Rotary Polio Eradication – The Pioneer Who Created Heroes

It’s stealthy, silent and cruel, and still out there – even today Polio can paralyse and take the lives of children. However since 1979, armies of volunteers from Rotary have reduced the number of polio cases each year from 350,000 in 1985 to just 18 so far in 2018. They have done so administering vaccinations, by reaching children across the world.

Thanks to a robust vaccination program, children in Australia live polio-free and Rotary International’s #1 project is to make this happen in all countries. The heroes behind this work are volunteers, spurred on with a common goal to eradicate polio.

It began with a humble accountant from Queensland, Australia, Sir Clement Renouf whose drive to expand Rotary’s vaccination program has seen communities mobilised with millions of volunteers around the world. He became a pioneer that created heroes across the many people delivering vaccinations and raising funds.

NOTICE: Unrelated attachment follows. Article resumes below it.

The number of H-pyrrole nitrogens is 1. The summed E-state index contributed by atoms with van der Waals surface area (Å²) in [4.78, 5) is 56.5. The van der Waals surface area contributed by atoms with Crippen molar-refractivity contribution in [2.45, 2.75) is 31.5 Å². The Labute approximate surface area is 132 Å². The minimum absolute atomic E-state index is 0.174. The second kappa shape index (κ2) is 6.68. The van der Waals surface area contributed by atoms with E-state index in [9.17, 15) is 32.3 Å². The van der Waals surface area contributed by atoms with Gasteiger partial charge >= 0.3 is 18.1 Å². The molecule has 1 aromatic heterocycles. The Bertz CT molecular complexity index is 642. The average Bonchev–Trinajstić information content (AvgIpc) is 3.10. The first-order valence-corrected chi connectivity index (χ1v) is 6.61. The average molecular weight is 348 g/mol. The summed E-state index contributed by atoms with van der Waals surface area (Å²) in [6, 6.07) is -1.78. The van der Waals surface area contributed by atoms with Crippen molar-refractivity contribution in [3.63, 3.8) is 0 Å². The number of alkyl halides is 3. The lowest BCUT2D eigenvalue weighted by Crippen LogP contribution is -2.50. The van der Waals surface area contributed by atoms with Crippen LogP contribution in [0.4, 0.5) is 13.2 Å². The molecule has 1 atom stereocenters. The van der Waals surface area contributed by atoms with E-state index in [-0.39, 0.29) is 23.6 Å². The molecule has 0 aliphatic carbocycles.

In recognition of World Polio Day 24/10 on 24 October and to celebrate the heroes who continue the mission to eradicate this horrible disease, World Made Good tells the story through the words of Rotary International Presidents Sir Clement Renouf (1978-79), M.A.T. Caparas (1986-87) and past president Ian Risely (2017-2018). We also hear from another hero, the Australian Susanne Rea who started the World’s Greatest Meal campaign to raise funds to continue the fight in ending polio.

Thanks to Ian Riseley, Bev Jordan, Mark Anderson, Susanne Rea, Rotarian and Polio Eradication Advocate, Bob Aitken, The Renouf Family, Rotary International, Rotary International in Great Britain & Ireland, Rotary Club of Bishop’s Stortford

Executive Producer and Director Hardeep Girn
World Made Good Produced by AUDIENCED


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